So get naked, and get cuddling!

Pro tip: If you aren’t able to do skin-to-skin right away, your partner or another family member can do it!

Eat. All. The. Food.

You know, the foods you couldn’t eat when you were pregnant. The ones you have been CRAVING for nine months. Eat ’em up real good. (I may or may not have, but definitely did, have the local sushi place’s number programmed into my husband’s contact list weeks before I actually gave birth….)

You’ll probably find that you are ravenously hungry shortly after you give birth.

I mean, you basically just ran a marathon, right? Fueling yourself with delicious and powerful foods will help so much as you enter this next phase—you’ll need the energy to take care of your baby, TAKE CARE OF YOURSELF and also to make breastmilk.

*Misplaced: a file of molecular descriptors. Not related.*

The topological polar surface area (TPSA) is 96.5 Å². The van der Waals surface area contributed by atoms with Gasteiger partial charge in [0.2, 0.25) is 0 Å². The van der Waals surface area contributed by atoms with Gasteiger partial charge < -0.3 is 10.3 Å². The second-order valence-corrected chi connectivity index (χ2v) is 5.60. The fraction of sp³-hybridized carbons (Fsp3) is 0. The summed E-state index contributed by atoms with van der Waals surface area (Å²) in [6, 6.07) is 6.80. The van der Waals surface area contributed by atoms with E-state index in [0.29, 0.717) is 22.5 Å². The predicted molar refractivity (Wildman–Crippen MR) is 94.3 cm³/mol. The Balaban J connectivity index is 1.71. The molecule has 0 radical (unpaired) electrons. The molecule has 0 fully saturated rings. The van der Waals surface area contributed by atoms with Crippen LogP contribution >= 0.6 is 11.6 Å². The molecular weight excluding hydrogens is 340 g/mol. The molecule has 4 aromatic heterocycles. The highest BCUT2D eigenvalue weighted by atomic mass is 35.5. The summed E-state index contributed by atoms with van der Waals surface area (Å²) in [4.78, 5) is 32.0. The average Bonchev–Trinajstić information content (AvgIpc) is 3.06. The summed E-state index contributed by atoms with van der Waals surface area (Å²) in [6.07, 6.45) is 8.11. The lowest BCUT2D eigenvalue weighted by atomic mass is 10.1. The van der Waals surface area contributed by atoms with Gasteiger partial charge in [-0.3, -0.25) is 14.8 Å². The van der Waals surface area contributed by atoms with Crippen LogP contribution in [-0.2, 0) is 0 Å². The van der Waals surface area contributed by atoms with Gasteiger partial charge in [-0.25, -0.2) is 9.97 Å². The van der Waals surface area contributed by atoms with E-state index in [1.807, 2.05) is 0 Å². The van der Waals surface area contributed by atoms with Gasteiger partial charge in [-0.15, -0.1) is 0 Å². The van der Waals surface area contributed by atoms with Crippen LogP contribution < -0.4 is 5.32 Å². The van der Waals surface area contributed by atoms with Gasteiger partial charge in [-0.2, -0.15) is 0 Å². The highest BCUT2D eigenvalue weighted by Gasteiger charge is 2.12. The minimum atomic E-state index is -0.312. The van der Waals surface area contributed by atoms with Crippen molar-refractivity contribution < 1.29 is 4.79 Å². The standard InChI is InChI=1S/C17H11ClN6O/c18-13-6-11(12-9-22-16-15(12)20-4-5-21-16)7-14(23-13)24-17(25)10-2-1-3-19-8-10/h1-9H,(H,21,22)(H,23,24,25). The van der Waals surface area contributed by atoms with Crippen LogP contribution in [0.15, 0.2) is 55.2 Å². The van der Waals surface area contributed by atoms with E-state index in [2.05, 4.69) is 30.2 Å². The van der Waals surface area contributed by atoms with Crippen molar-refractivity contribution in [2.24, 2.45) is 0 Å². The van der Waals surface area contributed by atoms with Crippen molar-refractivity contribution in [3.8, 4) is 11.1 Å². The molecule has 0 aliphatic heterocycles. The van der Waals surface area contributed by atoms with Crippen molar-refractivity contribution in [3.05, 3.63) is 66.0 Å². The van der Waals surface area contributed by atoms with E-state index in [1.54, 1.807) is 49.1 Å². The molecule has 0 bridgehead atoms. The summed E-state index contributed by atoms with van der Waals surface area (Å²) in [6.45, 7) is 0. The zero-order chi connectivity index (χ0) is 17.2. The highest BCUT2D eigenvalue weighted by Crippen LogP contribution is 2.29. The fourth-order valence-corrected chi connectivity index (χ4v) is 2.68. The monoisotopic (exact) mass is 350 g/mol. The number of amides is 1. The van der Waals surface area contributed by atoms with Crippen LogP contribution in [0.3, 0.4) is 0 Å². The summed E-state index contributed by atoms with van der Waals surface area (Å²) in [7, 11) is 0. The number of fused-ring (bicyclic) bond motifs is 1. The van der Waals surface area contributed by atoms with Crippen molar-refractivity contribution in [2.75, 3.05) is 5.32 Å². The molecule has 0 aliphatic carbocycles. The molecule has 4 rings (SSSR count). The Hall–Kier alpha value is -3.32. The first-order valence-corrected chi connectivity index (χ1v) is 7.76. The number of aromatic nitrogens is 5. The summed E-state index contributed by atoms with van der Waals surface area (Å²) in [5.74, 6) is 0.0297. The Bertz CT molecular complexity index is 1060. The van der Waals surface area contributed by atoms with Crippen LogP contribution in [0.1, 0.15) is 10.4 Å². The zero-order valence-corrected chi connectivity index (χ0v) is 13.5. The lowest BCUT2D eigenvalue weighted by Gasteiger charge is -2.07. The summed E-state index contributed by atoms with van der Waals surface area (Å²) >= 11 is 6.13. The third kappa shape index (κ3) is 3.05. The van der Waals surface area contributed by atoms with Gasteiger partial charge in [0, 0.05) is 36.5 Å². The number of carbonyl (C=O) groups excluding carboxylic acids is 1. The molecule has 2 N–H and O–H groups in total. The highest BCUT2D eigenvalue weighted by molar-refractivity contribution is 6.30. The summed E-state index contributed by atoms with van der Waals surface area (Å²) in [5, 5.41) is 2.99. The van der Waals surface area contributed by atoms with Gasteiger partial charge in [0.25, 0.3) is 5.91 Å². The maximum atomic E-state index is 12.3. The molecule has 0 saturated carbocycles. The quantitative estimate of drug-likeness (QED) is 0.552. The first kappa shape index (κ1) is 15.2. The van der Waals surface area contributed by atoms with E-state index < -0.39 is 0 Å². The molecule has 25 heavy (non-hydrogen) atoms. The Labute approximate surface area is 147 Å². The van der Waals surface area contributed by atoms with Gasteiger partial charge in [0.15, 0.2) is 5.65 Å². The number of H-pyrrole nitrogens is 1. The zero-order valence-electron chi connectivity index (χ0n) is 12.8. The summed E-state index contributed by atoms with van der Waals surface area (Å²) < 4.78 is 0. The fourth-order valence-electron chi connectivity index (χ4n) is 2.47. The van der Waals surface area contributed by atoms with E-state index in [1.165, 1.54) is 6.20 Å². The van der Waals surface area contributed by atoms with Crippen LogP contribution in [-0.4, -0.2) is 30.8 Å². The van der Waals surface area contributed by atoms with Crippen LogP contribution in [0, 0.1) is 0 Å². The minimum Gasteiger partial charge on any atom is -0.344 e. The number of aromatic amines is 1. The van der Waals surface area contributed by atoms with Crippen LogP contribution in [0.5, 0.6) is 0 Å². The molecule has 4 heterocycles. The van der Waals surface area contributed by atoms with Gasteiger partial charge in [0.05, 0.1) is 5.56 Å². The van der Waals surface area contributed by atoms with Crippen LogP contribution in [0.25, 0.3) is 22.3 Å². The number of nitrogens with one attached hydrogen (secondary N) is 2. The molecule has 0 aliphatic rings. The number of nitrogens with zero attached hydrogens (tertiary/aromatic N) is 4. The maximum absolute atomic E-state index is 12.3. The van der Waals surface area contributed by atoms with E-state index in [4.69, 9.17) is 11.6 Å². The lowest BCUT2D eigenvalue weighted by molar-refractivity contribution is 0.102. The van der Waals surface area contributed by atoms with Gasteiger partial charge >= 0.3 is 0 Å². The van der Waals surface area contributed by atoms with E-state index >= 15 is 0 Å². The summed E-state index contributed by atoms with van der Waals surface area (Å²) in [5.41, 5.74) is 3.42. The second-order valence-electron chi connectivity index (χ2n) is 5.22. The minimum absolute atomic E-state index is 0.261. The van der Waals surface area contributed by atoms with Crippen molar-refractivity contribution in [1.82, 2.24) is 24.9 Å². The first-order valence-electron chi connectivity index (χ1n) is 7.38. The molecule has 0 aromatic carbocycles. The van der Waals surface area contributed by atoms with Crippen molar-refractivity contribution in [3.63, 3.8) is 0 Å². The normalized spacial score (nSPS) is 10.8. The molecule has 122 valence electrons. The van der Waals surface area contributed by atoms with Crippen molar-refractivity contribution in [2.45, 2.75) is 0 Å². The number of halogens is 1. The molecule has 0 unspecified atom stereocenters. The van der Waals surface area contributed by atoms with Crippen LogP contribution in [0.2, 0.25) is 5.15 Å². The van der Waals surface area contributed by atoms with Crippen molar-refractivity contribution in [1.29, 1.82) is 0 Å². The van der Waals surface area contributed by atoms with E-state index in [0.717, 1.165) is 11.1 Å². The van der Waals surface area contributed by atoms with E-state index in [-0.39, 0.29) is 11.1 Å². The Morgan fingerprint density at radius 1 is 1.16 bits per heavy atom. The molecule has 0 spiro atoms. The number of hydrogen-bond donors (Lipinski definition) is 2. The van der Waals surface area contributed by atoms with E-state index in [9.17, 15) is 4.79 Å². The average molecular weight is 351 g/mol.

Eating food with fiber (like fruits and veggies—inspiration here), and drinking a lot of water will help make post-birth bathroom trips easier. And people love bringing new moms food! So bon appetit, mama!

Write down some things.

Birth is the most intense natural experience we have as humans. It’s exhilarating and exhausting and then you get a baby! So it’s not uncommon to forget something about your experience. When you have a quiet moment, jot down a few quick memories, notes or questions you have as you reflect on your birth. You can add the note to your baby book and look back on it as you celebrate your little one’s birthday each year (sniff). And while we’re on the subject…